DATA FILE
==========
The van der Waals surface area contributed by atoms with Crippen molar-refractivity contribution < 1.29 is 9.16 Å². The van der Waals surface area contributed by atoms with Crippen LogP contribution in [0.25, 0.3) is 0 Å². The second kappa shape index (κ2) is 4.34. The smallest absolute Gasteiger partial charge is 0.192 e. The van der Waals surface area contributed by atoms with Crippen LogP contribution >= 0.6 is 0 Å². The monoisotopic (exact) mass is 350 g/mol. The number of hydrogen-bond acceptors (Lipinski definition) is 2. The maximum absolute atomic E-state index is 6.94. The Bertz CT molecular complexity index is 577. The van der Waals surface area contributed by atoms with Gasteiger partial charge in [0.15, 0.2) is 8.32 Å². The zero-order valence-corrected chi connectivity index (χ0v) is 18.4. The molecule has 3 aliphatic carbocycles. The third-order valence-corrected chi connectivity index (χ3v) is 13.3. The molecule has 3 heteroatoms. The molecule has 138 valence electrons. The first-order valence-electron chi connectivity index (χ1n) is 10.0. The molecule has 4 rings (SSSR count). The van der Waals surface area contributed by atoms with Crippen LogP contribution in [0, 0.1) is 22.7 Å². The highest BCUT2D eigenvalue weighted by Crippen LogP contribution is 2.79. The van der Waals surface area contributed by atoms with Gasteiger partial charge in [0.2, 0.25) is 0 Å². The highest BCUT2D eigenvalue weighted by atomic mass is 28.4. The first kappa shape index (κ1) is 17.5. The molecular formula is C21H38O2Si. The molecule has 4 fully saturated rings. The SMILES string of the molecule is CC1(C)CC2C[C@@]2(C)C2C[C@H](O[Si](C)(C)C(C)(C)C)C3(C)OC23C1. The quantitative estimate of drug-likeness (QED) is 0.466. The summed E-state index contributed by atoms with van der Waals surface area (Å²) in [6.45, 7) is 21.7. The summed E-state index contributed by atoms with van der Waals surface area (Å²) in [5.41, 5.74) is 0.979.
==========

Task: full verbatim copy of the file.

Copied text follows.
The van der Waals surface area contributed by atoms with Crippen molar-refractivity contribution < 1.29 is 9.16 Å². The van der Waals surface area contributed by atoms with Crippen LogP contribution in [0.25, 0.3) is 0 Å². The second kappa shape index (κ2) is 4.34. The smallest absolute Gasteiger partial charge is 0.192 e. The van der Waals surface area contributed by atoms with Crippen LogP contribution >= 0.6 is 0 Å². The monoisotopic (exact) mass is 350 g/mol. The number of hydrogen-bond acceptors (Lipinski definition) is 2. The maximum absolute atomic E-state index is 6.94. The Bertz CT molecular complexity index is 577. The van der Waals surface area contributed by atoms with Gasteiger partial charge in [0.15, 0.2) is 8.32 Å². The zero-order valence-corrected chi connectivity index (χ0v) is 18.4. The molecule has 3 aliphatic carbocycles. The third-order valence-corrected chi connectivity index (χ3v) is 13.3. The molecule has 3 heteroatoms. The molecule has 138 valence electrons. The first-order valence-electron chi connectivity index (χ1n) is 10.0. The molecule has 4 rings (SSSR count). The van der Waals surface area contributed by atoms with Crippen LogP contribution in [0, 0.1) is 22.7 Å². The highest BCUT2D eigenvalue weighted by Crippen LogP contribution is 2.79. The van der Waals surface area contributed by atoms with Gasteiger partial charge in [0.2, 0.25) is 0 Å². The highest BCUT2D eigenvalue weighted by atomic mass is 28.4. The first kappa shape index (κ1) is 17.5. The molecular formula is C21H38O2Si. The molecule has 4 fully saturated rings. The SMILES string of the molecule is CC1(C)CC2C[C@@]2(C)C2C[C@H](O[Si](C)(C)C(C)(C)C)C3(C)OC23C1. The quantitative estimate of drug-likeness (QED) is 0.466. The summed E-state index contributed by atoms with van der Waals surface area (Å²) in [6.45, 7) is 21.7. The summed E-state index contributed by atoms with van der Waals surface area (Å²) in [5.41, 5.74) is 0.979.